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    Default DMG Mori ALX?

    Anyone have one, or seen one in the flesh? Thoughts, opinions?

    My parts fit in the work envelope and it's awfully compact for what you get -- I'd be looking at the simple 2-axis configuration. Looks great on paper but Mori stuff usually does....

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    Quote Originally Posted by trochoidalpath View Post
    Anyone have one, or seen one in the flesh? Thoughts, opinions?

    My parts fit in the work envelope and it's awfully compact for what you get -- I'd be looking at the simple 2-axis configuration. Looks great on paper but Mori stuff usually does....
    COMPACTline with Mitsubishi

    If the same people whom wrote the text on this page, built the machine. I would look elsewhere.

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    Have you considered Takisawa? Accurate, reliable and rigid. What specifications do you need?

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    Quote Originally Posted by GENERALDISARRAY View Post
    COMPACTline with Mitsubishi

    If the same people whom wrote the text on this page, built the machine. I would look elsewhere.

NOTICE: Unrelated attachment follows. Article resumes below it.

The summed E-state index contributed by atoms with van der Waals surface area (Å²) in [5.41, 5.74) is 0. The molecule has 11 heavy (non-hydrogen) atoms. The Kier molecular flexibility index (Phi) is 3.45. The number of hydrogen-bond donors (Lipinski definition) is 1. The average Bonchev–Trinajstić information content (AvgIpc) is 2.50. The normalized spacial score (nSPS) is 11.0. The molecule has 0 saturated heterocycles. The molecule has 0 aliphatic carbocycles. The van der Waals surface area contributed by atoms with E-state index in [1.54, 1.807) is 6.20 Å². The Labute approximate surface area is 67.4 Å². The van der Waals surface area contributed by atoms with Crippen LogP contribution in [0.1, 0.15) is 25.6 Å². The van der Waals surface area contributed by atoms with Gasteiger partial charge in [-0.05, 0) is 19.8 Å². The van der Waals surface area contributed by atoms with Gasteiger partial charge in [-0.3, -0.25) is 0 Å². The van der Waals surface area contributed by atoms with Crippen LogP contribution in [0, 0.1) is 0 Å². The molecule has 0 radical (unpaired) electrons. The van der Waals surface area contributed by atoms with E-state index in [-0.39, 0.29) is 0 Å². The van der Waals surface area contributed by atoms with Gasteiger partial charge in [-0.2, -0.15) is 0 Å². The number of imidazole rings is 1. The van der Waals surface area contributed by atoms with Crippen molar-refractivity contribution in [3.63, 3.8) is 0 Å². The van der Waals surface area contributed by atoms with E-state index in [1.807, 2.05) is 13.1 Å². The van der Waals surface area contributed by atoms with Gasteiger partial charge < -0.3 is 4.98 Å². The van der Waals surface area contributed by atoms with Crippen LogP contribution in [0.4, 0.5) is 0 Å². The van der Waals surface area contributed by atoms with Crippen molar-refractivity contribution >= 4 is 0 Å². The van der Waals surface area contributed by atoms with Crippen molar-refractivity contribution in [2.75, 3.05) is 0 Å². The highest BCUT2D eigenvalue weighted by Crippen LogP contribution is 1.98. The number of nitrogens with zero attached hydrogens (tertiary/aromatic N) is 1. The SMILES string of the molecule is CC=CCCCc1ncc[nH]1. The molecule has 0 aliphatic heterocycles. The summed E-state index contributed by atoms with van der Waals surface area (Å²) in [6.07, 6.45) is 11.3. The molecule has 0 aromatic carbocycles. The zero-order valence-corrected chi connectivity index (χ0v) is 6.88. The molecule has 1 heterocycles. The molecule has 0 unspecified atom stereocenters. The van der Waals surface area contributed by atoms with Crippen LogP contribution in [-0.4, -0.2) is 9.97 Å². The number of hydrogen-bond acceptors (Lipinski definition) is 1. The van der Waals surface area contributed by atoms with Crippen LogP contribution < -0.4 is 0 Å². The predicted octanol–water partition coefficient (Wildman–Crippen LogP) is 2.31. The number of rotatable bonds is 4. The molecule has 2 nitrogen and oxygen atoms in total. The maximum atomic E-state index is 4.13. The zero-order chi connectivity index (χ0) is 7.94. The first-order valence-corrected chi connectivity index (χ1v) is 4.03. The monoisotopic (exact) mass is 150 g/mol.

That sort of operator's panel is not uncommon on high-volume production machines. Toyoda does this a lot on small machines - Roll up a Fanuc control interface, and stuff it behind a custom HMI screen that's tailored to the everyday functions of the plant's machine operators. The "Real Control" is accessible in the background.

    It sounds like Mori/Mits have just made it easier to pick what's seen on the front-page of the HMI screen.


    If that's the kind of control that's fitted to that machine, then it would stand to reason that the Iron behind the control is meant to run & run & run in a production environment. Good news if you have a lot of low-mix, high-volume production to run.

    Bad news - That control will most likely NOT be very friendly for setup, and day to day use in a high-mix, low volume job shop...

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    Quote Originally Posted by Jashley73 View Post
    That sort of operator's panel is not uncommon on high-volume production machines. Toyoda does this a lot on small machines - Roll up a Fanuc control interface, and stuff it behind a custom HMI screen that's tailored to the everyday functions of the plant's machine operators. The "Real Control" is accessible in the background.